How Does Egyptian State Propaganda Influence and Shape Male Subjectivities?
Since the revolution of 2011 and the election of Abdel-Fatah El Sisi as president in 2014, the Egyptian state has ramped up its propaganda efforts. It focused on creating consent and support for the military state (El Issawi 2014: 30) and its police force. One of the consequences of these efforts has been an entrenchment of the masculinist tendencies of Egyptian society and the state. Through an analysis of state propaganda, male subjectivities, and first-hand observations in Egypt, I will be looking at how state propaganda under the Sisi regime influences our ideas of what the ideal Egyptian man is supposed to be. By propaganda, I am referring to “a deliberate and systematic attempt to shape perceptions, manipulate cognitions, and direct behaviour to achieve a response that furthers the desired intend of the propagandist” (Jowett and O’Donnell 2018: 267). This might be difficult to pinpoint in a state that heavily controls and monitors information output. In all information sharing there is some level of framing, where there is an active choice to include some pieces of information and exclude others within a framework of pre-existing schemas or social constructions (Scheufele 1999: 106). On a journalistic level, the aim in private media outlets is usually to inform but only in as much as it increases readership and, in that sense, they rarely go against mainstream narratives. This form of communication is also not exempt from a journalist’s personal biases or their attempts to either consciously or subconsciously adhere to the editorial policies of the publication. This means that in the wider media landscape in Egypt, whether state or privately owned, we rarely find dissenting voices.
So whereas private media are concerned with exposure and profit, state media will only communicate what is in the benefit of the state to communicate. This means that when state media communicates something negative, it is usually to defer responsibility from themselves or to show the work they are doing in order to fix it. I have not mentioned independent media outlets as they are very few in Egypt and subjected to frequent repression and silencing (such as Mada Masr). As such, they have very little sway over public opinion and can hardly be seen as a counterbalance to state propaganda. In a media field that is either dominated by the state or subject to its censorship, what, then, constitutes propaganda? I am referring to television advertisements, billboards, and newspaper articles that directly speak of the achievements and grandeur of the Egyptian state and military. The intention behind them is usually to garner support and affection for these entities by fostering a sense of pride in their accomplishments and also to create a sense of safety in their apparent strength. This is particularly important considering that two Egyptian presidents were overthrown in the space of two years in response to popular protests. The one clear continuity since Egypt’s independence from British colonialism has been the military and its strongmen, so this type of messaging is necessary in an environment where there was such clear contempt for the ruling powers.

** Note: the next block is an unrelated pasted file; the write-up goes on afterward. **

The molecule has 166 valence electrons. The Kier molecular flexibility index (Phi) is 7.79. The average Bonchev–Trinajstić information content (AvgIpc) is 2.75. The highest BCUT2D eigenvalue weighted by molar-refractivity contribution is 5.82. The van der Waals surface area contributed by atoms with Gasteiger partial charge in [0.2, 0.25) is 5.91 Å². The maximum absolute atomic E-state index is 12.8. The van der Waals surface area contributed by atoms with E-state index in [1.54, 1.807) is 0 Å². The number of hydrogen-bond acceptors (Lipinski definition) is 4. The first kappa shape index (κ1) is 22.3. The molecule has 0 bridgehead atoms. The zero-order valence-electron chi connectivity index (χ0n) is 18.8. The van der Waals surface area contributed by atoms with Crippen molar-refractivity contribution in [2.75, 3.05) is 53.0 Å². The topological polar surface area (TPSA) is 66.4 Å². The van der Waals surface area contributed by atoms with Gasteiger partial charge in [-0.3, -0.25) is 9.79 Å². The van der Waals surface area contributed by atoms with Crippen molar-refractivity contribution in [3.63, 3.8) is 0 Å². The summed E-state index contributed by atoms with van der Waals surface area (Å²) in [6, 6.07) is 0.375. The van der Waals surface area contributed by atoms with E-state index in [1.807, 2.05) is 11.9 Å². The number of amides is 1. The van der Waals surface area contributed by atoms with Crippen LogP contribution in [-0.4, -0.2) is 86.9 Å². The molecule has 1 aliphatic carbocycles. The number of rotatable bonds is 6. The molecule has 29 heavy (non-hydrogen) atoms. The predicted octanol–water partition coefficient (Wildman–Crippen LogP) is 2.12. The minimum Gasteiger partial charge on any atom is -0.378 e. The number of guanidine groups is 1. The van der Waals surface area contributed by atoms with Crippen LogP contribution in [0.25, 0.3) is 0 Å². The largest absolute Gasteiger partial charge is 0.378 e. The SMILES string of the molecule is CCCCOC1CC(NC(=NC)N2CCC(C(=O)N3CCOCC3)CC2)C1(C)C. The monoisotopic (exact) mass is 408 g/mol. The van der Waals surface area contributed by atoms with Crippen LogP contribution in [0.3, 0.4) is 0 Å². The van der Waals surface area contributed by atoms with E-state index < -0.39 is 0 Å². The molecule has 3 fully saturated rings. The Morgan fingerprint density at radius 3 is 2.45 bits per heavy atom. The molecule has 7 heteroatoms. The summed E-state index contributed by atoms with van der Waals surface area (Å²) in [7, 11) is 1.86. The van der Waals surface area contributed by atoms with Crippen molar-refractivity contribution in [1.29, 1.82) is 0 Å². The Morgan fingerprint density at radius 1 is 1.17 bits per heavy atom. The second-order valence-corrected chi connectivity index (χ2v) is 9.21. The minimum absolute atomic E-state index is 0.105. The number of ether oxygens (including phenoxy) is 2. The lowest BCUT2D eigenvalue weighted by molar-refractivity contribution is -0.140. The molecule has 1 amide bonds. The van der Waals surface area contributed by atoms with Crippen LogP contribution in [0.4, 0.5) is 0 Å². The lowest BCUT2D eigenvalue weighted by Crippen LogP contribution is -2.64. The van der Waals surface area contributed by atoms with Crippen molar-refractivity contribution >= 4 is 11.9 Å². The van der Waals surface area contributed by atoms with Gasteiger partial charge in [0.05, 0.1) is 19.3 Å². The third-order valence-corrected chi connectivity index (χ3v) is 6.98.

Beyond news media, the propaganda state has also successfully infiltrated privately-owned entertainment channels aired through satellite television. The advertisements on these channels are no longer limited to military accomplishments but can now encapsulate a series of development and real estate projects that rival those of the region’s biggest business developers. A “new republic” hashtag in the top left corner of many channels subliminally announces the continuous presence of this new entity which is more powerful both in terms of physical and spending abilities. This is particularly evident in the recent spate of high-budget Ramadan series such as “The Choice” which depicts the accomplishments and victories of the security state against enemies such as the Muslim Brotherhood. From that we see how a new brand of Egyptian hero is being formulated as a strong, intelligent, patriotic man that is in one form or another, attached to the state.